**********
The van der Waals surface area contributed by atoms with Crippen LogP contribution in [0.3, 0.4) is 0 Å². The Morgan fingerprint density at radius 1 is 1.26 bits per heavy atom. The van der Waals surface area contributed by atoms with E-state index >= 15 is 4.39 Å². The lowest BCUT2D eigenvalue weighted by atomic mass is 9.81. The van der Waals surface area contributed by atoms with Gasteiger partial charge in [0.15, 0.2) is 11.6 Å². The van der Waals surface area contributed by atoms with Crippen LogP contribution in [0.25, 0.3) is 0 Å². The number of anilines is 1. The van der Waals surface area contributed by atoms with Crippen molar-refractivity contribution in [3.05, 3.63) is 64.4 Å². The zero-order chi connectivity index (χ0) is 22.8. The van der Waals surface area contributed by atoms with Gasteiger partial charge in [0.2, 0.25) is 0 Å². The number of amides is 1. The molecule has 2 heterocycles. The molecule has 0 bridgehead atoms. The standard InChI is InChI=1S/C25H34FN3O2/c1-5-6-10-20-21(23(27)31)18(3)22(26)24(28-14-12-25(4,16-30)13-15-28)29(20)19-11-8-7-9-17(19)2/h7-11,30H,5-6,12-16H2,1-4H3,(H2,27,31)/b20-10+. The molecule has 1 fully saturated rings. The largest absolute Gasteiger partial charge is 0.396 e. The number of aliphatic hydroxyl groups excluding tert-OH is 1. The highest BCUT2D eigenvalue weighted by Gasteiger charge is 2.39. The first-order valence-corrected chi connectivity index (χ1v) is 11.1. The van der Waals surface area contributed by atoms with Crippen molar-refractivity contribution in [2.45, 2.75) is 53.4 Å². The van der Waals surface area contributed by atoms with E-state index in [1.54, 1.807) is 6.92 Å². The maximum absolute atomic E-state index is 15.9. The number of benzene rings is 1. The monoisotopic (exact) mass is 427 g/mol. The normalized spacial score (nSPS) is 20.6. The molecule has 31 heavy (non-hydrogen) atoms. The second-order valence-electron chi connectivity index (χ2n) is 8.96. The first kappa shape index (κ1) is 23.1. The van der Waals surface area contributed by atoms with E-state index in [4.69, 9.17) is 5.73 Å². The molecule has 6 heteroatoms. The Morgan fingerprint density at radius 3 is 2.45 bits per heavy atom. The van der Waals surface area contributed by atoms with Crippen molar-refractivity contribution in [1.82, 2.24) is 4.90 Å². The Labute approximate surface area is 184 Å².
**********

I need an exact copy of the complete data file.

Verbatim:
The van der Waals surface area contributed by atoms with Crippen LogP contribution in [0.3, 0.4) is 0 Å². The Morgan fingerprint density at radius 1 is 1.26 bits per heavy atom. The van der Waals surface area contributed by atoms with E-state index >= 15 is 4.39 Å². The lowest BCUT2D eigenvalue weighted by atomic mass is 9.81. The van der Waals surface area contributed by atoms with Gasteiger partial charge in [0.15, 0.2) is 11.6 Å². The van der Waals surface area contributed by atoms with Crippen LogP contribution in [0.25, 0.3) is 0 Å². The number of anilines is 1. The van der Waals surface area contributed by atoms with Crippen molar-refractivity contribution in [3.05, 3.63) is 64.4 Å². The zero-order chi connectivity index (χ0) is 22.8. The van der Waals surface area contributed by atoms with Gasteiger partial charge in [0.2, 0.25) is 0 Å². The number of amides is 1. The molecule has 2 heterocycles. The molecule has 0 bridgehead atoms. The standard InChI is InChI=1S/C25H34FN3O2/c1-5-6-10-20-21(23(27)31)18(3)22(26)24(28-14-12-25(4,16-30)13-15-28)29(20)19-11-8-7-9-17(19)2/h7-11,30H,5-6,12-16H2,1-4H3,(H2,27,31)/b20-10+. The molecule has 1 fully saturated rings. The largest absolute Gasteiger partial charge is 0.396 e. The number of aliphatic hydroxyl groups excluding tert-OH is 1. The highest BCUT2D eigenvalue weighted by Gasteiger charge is 2.39. The first-order valence-corrected chi connectivity index (χ1v) is 11.1. The van der Waals surface area contributed by atoms with Crippen molar-refractivity contribution in [2.45, 2.75) is 53.4 Å². The van der Waals surface area contributed by atoms with E-state index in [1.54, 1.807) is 6.92 Å². The maximum absolute atomic E-state index is 15.9. The number of benzene rings is 1. The monoisotopic (exact) mass is 427 g/mol. The normalized spacial score (nSPS) is 20.6. The molecule has 31 heavy (non-hydrogen) atoms. The second-order valence-electron chi connectivity index (χ2n) is 8.96. The first kappa shape index (κ1) is 23.1. The van der Waals surface area contributed by atoms with E-state index in [4.69, 9.17) is 5.73 Å². The molecule has 6 heteroatoms. The Morgan fingerprint density at radius 3 is 2.45 bits per heavy atom. The van der Waals surface area contributed by atoms with Crippen molar-refractivity contribution in [1.82, 2.24) is 4.90 Å². The Labute approximate surface area is 184 Å².